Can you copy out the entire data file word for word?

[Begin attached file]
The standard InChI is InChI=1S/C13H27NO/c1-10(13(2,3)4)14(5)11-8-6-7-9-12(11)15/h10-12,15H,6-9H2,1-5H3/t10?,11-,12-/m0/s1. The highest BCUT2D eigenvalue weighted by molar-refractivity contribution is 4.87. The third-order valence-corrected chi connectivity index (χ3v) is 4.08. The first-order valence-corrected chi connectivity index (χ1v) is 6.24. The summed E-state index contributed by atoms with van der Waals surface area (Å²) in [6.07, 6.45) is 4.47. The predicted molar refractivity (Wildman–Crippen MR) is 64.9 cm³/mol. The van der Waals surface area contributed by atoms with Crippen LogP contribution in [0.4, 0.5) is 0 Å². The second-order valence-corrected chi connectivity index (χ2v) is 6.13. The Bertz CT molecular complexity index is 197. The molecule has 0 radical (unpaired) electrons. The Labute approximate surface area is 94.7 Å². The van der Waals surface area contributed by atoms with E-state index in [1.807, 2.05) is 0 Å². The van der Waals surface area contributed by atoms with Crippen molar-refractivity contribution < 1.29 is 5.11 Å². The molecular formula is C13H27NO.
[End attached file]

The standard InChI is InChI=1S/C13H27NO/c1-10(13(2,3)4)14(5)11-8-6-7-9-12(11)15/h10-12,15H,6-9H2,1-5H3/t10?,11-,12-/m0/s1. The highest BCUT2D eigenvalue weighted by molar-refractivity contribution is 4.87. The third-order valence-corrected chi connectivity index (χ3v) is 4.08. The first-order valence-corrected chi connectivity index (χ1v) is 6.24. The summed E-state index contributed by atoms with van der Waals surface area (Å²) in [6.07, 6.45) is 4.47. The predicted molar refractivity (Wildman–Crippen MR) is 64.9 cm³/mol. The van der Waals surface area contributed by atoms with Crippen LogP contribution in [0.4, 0.5) is 0 Å². The second-order valence-corrected chi connectivity index (χ2v) is 6.13. The Bertz CT molecular complexity index is 197. The molecule has 0 radical (unpaired) electrons. The Labute approximate surface area is 94.7 Å². The van der Waals surface area contributed by atoms with E-state index in [1.807, 2.05) is 0 Å². The van der Waals surface area contributed by atoms with Crippen molar-refractivity contribution < 1.29 is 5.11 Å². The molecular formula is C13H27NO.